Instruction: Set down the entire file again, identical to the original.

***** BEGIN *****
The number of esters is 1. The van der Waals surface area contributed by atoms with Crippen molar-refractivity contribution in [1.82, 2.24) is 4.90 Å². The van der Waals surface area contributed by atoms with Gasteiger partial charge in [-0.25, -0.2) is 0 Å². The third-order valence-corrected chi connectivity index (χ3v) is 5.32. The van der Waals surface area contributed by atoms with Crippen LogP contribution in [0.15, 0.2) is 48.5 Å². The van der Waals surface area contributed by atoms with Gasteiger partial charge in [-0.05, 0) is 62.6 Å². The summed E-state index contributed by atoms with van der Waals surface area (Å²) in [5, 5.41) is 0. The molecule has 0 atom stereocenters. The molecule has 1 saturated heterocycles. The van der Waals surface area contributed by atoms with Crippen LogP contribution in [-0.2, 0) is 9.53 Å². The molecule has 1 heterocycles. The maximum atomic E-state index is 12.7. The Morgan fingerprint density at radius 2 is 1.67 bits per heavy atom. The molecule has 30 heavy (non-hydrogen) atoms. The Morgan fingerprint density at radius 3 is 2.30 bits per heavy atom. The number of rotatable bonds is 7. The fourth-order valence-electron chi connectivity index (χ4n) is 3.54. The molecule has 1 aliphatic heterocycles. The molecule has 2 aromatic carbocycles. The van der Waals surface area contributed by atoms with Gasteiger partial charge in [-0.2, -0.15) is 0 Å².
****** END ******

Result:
The number of esters is 1. The van der Waals surface area contributed by atoms with Crippen molar-refractivity contribution in [1.82, 2.24) is 4.90 Å². The van der Waals surface area contributed by atoms with Gasteiger partial charge in [-0.25, -0.2) is 0 Å². The third-order valence-corrected chi connectivity index (χ3v) is 5.32. The van der Waals surface area contributed by atoms with Crippen LogP contribution in [0.15, 0.2) is 48.5 Å². The van der Waals surface area contributed by atoms with Gasteiger partial charge in [-0.05, 0) is 62.6 Å². The summed E-state index contributed by atoms with van der Waals surface area (Å²) in [5, 5.41) is 0. The molecule has 0 atom stereocenters. The molecule has 1 saturated heterocycles. The van der Waals surface area contributed by atoms with Crippen LogP contribution in [-0.2, 0) is 9.53 Å². The molecule has 1 heterocycles. The maximum atomic E-state index is 12.7. The Morgan fingerprint density at radius 2 is 1.67 bits per heavy atom. The molecule has 30 heavy (non-hydrogen) atoms. The Morgan fingerprint density at radius 3 is 2.30 bits per heavy atom. The number of rotatable bonds is 7. The fourth-order valence-electron chi connectivity index (χ4n) is 3.54. The molecule has 1 aliphatic heterocycles. The molecule has 2 aromatic carbocycles. The van der Waals surface area contributed by atoms with Gasteiger partial charge in [-0.2, -0.15) is 0 Å².